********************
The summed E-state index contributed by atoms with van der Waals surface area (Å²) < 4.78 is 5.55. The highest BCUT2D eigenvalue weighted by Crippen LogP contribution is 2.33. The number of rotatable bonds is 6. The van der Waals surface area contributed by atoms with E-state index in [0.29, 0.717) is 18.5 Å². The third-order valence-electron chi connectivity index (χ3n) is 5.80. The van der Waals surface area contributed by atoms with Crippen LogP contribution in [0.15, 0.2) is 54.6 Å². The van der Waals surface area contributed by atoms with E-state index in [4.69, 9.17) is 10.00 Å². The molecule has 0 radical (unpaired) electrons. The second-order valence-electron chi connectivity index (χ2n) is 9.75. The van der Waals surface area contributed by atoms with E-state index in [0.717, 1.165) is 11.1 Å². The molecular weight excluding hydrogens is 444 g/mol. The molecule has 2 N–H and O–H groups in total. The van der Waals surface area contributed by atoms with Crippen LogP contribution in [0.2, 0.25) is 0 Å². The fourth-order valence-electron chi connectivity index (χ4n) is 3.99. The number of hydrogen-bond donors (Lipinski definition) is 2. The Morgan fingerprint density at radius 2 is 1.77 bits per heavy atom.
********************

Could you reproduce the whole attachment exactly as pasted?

The summed E-state index contributed by atoms with van der Waals surface area (Å²) < 4.78 is 5.55. The highest BCUT2D eigenvalue weighted by Crippen LogP contribution is 2.33. The number of rotatable bonds is 6. The van der Waals surface area contributed by atoms with E-state index in [0.29, 0.717) is 18.5 Å². The third-order valence-electron chi connectivity index (χ3n) is 5.80. The van der Waals surface area contributed by atoms with Crippen LogP contribution in [0.15, 0.2) is 54.6 Å². The van der Waals surface area contributed by atoms with E-state index in [4.69, 9.17) is 10.00 Å². The molecule has 0 radical (unpaired) electrons. The second-order valence-electron chi connectivity index (χ2n) is 9.75. The van der Waals surface area contributed by atoms with E-state index in [0.717, 1.165) is 11.1 Å². The molecular weight excluding hydrogens is 444 g/mol. The molecule has 2 N–H and O–H groups in total. The van der Waals surface area contributed by atoms with Crippen LogP contribution in [0.2, 0.25) is 0 Å². The fourth-order valence-electron chi connectivity index (χ4n) is 3.99. The number of hydrogen-bond donors (Lipinski definition) is 2. The Morgan fingerprint density at radius 2 is 1.77 bits per heavy atom.